I have to say that without a doubt “Seinfeld” has been the greatest sit-com that has ever graced television. How can you not smile when you hear the lines?
“These pretzels are making me thirsty!” – Kramer
“Newman!” – Jerry Seinfeld
“Hi, my name is George, I'm unemployed and I live with my parents.” – George Costanza
And of course,
“No Soup for YOU!” – (Well you probably know who said this one.)
All the joyous 30 minute memories of the quirky quartet almost never came to be because the focus group rated the “Seinfeld and Friends” sitcom poorly. In 1989 “Seinfeld” came on as one of those filler shows as a mid-season replacement and not a fall opener as hoped for. NBC almost passed on it completely because the focus group called the pilot “weak”. George was viewed as a “wimp”. Their score was a 41 out of 100, when 65 is the average.
When you work with focus groups you are gaining ratings (typically a score from 0 to 10) or quantitative feedback from the group. What is lacking is the explanation for the ratings from members of the group or their qualitative feedback.
In business we send out customer satisfaction surveys or use Net Promoter Scores (NPS) to gauge our customers so we can identify how satisfied they are with our products or how likely they are to recommend our services. We are making influential decisions on this simple 0 to 10 rating scale that will affect our work, revenues, and jobs.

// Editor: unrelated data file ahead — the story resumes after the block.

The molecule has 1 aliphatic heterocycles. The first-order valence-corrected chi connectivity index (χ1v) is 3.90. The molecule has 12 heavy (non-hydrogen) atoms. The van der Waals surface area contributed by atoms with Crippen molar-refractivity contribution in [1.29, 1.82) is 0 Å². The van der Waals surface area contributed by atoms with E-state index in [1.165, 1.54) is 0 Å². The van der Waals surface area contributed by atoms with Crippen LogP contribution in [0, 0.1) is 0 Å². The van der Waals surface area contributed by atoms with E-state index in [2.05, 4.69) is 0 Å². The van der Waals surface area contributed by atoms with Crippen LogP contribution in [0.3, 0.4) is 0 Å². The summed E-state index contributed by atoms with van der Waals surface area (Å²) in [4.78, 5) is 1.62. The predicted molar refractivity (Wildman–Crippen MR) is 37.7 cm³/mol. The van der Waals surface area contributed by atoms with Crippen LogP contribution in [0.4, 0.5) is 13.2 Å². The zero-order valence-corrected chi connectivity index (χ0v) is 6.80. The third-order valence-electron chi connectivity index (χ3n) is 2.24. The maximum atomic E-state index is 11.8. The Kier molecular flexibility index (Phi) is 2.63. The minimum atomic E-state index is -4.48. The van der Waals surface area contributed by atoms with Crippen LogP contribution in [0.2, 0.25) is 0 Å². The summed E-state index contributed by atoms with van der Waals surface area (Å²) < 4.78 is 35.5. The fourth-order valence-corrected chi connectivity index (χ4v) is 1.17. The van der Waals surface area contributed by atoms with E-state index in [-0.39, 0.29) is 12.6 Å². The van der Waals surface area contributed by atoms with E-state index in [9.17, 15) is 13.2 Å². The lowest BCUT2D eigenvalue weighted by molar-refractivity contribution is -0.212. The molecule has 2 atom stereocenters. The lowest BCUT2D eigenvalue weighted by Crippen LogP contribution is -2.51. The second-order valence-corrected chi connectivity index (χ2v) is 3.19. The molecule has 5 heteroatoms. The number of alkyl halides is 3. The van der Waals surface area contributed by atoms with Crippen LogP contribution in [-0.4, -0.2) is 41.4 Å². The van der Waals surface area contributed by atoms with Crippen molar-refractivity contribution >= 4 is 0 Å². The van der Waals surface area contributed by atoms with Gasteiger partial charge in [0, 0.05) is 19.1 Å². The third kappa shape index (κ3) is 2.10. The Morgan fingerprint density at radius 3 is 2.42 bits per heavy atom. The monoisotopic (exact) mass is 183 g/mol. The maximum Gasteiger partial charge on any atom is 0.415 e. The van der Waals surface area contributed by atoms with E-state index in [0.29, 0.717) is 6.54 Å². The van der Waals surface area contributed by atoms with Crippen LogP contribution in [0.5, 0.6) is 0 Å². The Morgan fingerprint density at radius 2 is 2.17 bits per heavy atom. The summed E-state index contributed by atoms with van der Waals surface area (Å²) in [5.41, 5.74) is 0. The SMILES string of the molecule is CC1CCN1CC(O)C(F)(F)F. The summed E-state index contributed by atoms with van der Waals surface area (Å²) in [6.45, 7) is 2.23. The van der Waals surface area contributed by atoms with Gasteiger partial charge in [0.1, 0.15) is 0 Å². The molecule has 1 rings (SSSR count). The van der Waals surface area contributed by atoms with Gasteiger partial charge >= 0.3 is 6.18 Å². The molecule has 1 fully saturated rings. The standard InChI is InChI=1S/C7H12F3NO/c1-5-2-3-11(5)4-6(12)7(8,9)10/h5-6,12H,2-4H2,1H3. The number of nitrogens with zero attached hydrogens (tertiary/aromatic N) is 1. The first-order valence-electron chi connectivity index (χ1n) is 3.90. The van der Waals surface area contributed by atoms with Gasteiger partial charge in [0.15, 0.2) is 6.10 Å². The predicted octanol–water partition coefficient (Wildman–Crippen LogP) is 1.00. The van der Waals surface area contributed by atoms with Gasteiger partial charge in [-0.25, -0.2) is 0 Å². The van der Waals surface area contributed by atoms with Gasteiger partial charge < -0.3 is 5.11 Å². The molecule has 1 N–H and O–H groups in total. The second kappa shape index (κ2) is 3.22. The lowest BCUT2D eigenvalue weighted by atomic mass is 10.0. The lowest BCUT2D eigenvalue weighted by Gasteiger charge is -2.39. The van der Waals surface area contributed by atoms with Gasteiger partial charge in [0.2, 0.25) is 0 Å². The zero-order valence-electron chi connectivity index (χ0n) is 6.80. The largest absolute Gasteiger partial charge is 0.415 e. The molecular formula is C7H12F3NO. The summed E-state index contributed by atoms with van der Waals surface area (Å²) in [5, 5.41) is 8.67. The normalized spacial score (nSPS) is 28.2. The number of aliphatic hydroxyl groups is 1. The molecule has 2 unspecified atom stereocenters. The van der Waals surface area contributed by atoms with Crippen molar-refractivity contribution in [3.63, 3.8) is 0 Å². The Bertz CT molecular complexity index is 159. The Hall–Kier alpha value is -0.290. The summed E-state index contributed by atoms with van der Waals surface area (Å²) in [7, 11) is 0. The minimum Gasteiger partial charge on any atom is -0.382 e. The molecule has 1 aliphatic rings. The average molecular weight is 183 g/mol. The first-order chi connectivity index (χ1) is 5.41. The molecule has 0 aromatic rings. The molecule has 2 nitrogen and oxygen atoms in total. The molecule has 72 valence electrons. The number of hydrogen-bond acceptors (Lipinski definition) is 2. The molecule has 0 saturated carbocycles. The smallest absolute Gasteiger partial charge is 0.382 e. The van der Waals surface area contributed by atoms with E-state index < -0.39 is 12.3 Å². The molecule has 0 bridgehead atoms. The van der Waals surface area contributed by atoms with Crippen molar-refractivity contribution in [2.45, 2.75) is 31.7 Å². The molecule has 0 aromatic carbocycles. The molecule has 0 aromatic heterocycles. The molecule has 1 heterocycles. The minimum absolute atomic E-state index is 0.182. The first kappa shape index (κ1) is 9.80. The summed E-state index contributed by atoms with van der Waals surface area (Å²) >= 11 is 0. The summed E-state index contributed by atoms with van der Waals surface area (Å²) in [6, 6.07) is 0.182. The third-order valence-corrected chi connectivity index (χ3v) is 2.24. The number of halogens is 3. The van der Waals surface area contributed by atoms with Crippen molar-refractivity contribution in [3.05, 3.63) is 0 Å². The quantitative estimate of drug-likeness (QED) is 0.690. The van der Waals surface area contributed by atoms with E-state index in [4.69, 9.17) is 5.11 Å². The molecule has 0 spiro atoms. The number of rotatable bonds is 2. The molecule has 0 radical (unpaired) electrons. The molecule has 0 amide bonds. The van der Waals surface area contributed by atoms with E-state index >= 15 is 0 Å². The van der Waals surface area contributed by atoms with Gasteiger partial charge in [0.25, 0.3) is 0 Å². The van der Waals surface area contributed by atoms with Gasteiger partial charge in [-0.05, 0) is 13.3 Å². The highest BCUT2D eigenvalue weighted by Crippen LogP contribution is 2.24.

So what happens if the data is flawed, biased, or not fully complete? Can we still make these executive decisions?
This is where qualitative feedback comes into play. You can gather much more detailed information by asking “Why did you give the product 7 out of 10?”
So how did “Seinfeld and Friends” become the greatest sitcom ever?
Gaining an explanation of the data will give you a firmer understanding as to why your customers gave your product such a rating in the first place. The common reasons for not obtaining qualitative feedback from a customer is that quantitative-only surveys are easier to send out, cheaper to produce, and time-consuming. However, do you realize that not knowing the details for their decisions can be detrimental to your bottom-line?
Think about it: If NBC’s SVP, Rick Ludwin did not look further into the originality and writing of Larry David and Jerry Seinfeld and understand their explanation as writers, “Seinfeld and Friends” would not have generated over $3.1 billion in revenue, making Jerry Seinfeld the first actor to garner the $1 million per episode salary and has made him the wealthiest actor in the world at $820 million net worth.
So now how much is asking why worth to you?
“Gold Jerry, Gold” - Kenny Bania
Title Image source: Wikipedia
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